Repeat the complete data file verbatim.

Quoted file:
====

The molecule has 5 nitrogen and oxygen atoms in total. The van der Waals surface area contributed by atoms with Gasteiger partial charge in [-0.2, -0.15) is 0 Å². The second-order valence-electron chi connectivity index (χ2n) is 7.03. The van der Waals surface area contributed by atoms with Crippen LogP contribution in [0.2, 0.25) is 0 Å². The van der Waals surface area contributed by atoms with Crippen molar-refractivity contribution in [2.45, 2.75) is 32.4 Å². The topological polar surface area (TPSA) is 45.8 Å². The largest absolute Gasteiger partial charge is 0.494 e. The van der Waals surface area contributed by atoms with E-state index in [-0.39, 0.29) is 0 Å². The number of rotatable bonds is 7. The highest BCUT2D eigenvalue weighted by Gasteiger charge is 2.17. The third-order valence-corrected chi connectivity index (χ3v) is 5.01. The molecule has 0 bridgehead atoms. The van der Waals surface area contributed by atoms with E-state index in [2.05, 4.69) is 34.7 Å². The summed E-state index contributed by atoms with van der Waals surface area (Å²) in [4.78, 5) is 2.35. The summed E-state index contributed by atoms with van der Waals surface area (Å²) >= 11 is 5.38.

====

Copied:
The molecule has 5 nitrogen and oxygen atoms in total. The van der Waals surface area contributed by atoms with Gasteiger partial charge in [-0.2, -0.15) is 0 Å². The second-order valence-electron chi connectivity index (χ2n) is 7.03. The van der Waals surface area contributed by atoms with Crippen LogP contribution in [0.2, 0.25) is 0 Å². The van der Waals surface area contributed by atoms with Crippen molar-refractivity contribution in [2.45, 2.75) is 32.4 Å². The topological polar surface area (TPSA) is 45.8 Å². The largest absolute Gasteiger partial charge is 0.494 e. The van der Waals surface area contributed by atoms with E-state index in [-0.39, 0.29) is 0 Å². The number of rotatable bonds is 7. The highest BCUT2D eigenvalue weighted by Gasteiger charge is 2.17. The third-order valence-corrected chi connectivity index (χ3v) is 5.01. The molecule has 0 bridgehead atoms. The van der Waals surface area contributed by atoms with E-state index in [2.05, 4.69) is 34.7 Å². The summed E-state index contributed by atoms with van der Waals surface area (Å²) in [4.78, 5) is 2.35. The summed E-state index contributed by atoms with van der Waals surface area (Å²) >= 11 is 5.38.